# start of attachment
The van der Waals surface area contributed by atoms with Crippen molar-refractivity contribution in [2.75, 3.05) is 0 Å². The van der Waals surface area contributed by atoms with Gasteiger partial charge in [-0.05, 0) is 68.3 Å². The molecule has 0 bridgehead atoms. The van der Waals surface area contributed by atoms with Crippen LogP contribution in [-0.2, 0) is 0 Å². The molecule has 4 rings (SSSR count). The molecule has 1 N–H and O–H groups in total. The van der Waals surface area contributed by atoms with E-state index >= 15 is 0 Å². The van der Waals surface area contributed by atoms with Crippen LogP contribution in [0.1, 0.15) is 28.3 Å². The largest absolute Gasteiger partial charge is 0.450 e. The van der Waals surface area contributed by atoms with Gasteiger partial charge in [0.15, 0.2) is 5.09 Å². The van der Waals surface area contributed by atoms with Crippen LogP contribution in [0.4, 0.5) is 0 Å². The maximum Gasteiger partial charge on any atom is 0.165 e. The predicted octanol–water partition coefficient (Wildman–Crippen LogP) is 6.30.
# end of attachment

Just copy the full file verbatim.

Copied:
The van der Waals surface area contributed by atoms with Crippen molar-refractivity contribution in [2.75, 3.05) is 0 Å². The van der Waals surface area contributed by atoms with Gasteiger partial charge in [-0.05, 0) is 68.3 Å². The molecule has 0 bridgehead atoms. The van der Waals surface area contributed by atoms with Crippen LogP contribution in [-0.2, 0) is 0 Å². The molecule has 4 rings (SSSR count). The molecule has 1 N–H and O–H groups in total. The van der Waals surface area contributed by atoms with E-state index >= 15 is 0 Å². The van der Waals surface area contributed by atoms with Crippen LogP contribution in [0.1, 0.15) is 28.3 Å². The largest absolute Gasteiger partial charge is 0.450 e. The van der Waals surface area contributed by atoms with Gasteiger partial charge in [0.15, 0.2) is 5.09 Å². The van der Waals surface area contributed by atoms with Crippen LogP contribution in [0.4, 0.5) is 0 Å². The maximum Gasteiger partial charge on any atom is 0.165 e. The predicted octanol–water partition coefficient (Wildman–Crippen LogP) is 6.30.